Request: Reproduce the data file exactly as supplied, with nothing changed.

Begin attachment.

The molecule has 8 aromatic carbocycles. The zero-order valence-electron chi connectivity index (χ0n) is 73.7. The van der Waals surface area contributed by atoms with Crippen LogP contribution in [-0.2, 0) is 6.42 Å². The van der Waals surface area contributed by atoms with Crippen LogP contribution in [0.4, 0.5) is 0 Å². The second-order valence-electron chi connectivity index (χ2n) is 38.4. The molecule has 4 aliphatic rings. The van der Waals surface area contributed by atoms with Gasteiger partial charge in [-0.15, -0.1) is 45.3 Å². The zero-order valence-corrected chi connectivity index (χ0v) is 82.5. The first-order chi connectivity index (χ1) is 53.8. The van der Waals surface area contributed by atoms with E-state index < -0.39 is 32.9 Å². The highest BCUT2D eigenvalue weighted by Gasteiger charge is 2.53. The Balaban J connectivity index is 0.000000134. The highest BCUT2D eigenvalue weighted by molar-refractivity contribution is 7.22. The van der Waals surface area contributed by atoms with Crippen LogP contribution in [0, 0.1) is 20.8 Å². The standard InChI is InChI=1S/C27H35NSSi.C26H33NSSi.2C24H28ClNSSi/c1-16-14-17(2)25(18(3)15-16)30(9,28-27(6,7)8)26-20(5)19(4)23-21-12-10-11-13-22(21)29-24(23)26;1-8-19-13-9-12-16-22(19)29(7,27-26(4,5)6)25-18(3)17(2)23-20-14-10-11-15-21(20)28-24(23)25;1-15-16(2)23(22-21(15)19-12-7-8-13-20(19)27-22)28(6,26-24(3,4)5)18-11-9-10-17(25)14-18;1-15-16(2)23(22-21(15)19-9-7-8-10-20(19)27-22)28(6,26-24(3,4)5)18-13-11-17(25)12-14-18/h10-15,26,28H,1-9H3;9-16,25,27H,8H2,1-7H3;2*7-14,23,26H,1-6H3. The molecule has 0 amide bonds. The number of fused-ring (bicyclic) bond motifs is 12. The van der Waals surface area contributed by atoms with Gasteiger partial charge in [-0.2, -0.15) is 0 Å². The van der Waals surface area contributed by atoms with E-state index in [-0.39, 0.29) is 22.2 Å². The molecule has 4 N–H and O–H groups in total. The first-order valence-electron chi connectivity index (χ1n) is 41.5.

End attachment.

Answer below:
The molecule has 8 aromatic carbocycles. The zero-order valence-electron chi connectivity index (χ0n) is 73.7. The van der Waals surface area contributed by atoms with Crippen LogP contribution in [-0.2, 0) is 6.42 Å². The van der Waals surface area contributed by atoms with Crippen LogP contribution in [0.4, 0.5) is 0 Å². The second-order valence-electron chi connectivity index (χ2n) is 38.4. The molecule has 4 aliphatic rings. The van der Waals surface area contributed by atoms with Gasteiger partial charge in [-0.15, -0.1) is 45.3 Å². The zero-order valence-corrected chi connectivity index (χ0v) is 82.5. The first-order chi connectivity index (χ1) is 53.8. The van der Waals surface area contributed by atoms with E-state index < -0.39 is 32.9 Å². The highest BCUT2D eigenvalue weighted by Gasteiger charge is 2.53. The Balaban J connectivity index is 0.000000134. The highest BCUT2D eigenvalue weighted by molar-refractivity contribution is 7.22. The van der Waals surface area contributed by atoms with Crippen LogP contribution in [0, 0.1) is 20.8 Å². The standard InChI is InChI=1S/C27H35NSSi.C26H33NSSi.2C24H28ClNSSi/c1-16-14-17(2)25(18(3)15-16)30(9,28-27(6,7)8)26-20(5)19(4)23-21-12-10-11-13-22(21)29-24(23)26;1-8-19-13-9-12-16-22(19)29(7,27-26(4,5)6)25-18(3)17(2)23-20-14-10-11-15-21(20)28-24(23)25;1-15-16(2)23(22-21(15)19-12-7-8-13-20(19)27-22)28(6,26-24(3,4)5)18-11-9-10-17(25)14-18;1-15-16(2)23(22-21(15)19-9-7-8-10-20(19)27-22)28(6,26-24(3,4)5)18-13-11-17(25)12-14-18/h10-15,26,28H,1-9H3;9-16,25,27H,8H2,1-7H3;2*7-14,23,26H,1-6H3. The molecule has 0 amide bonds. The number of fused-ring (bicyclic) bond motifs is 12. The van der Waals surface area contributed by atoms with Gasteiger partial charge in [-0.2, -0.15) is 0 Å². The van der Waals surface area contributed by atoms with E-state index in [-0.39, 0.29) is 22.2 Å². The molecule has 4 N–H and O–H groups in total. The first-order valence-electron chi connectivity index (χ1n) is 41.5.